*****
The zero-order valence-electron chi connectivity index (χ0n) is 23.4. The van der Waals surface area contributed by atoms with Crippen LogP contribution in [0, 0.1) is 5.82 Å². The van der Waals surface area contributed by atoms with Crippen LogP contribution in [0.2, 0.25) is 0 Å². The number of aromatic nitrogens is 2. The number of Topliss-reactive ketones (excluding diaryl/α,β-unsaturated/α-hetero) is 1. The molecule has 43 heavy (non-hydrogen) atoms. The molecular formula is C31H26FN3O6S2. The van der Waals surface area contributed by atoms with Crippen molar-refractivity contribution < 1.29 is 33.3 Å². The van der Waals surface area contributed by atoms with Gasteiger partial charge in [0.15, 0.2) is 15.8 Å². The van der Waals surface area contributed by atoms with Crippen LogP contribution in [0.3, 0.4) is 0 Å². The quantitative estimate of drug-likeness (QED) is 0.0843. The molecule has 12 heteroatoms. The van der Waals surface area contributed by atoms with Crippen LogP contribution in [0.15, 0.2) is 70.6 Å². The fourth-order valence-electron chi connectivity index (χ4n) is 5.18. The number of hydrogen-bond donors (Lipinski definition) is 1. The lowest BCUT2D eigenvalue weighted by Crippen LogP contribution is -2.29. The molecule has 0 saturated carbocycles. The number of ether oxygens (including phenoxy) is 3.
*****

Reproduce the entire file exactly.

The zero-order valence-electron chi connectivity index (χ0n) is 23.4. The van der Waals surface area contributed by atoms with Crippen LogP contribution in [0, 0.1) is 5.82 Å². The van der Waals surface area contributed by atoms with Crippen LogP contribution in [0.2, 0.25) is 0 Å². The number of aromatic nitrogens is 2. The number of Topliss-reactive ketones (excluding diaryl/α,β-unsaturated/α-hetero) is 1. The molecule has 43 heavy (non-hydrogen) atoms. The molecular formula is C31H26FN3O6S2. The van der Waals surface area contributed by atoms with Crippen molar-refractivity contribution < 1.29 is 33.3 Å². The van der Waals surface area contributed by atoms with Gasteiger partial charge in [0.15, 0.2) is 15.8 Å². The van der Waals surface area contributed by atoms with Crippen LogP contribution in [0.3, 0.4) is 0 Å². The quantitative estimate of drug-likeness (QED) is 0.0843. The molecule has 12 heteroatoms. The van der Waals surface area contributed by atoms with Crippen LogP contribution in [0.15, 0.2) is 70.6 Å². The fourth-order valence-electron chi connectivity index (χ4n) is 5.18. The number of hydrogen-bond donors (Lipinski definition) is 1. The lowest BCUT2D eigenvalue weighted by Crippen LogP contribution is -2.29. The molecule has 0 saturated carbocycles. The number of ether oxygens (including phenoxy) is 3.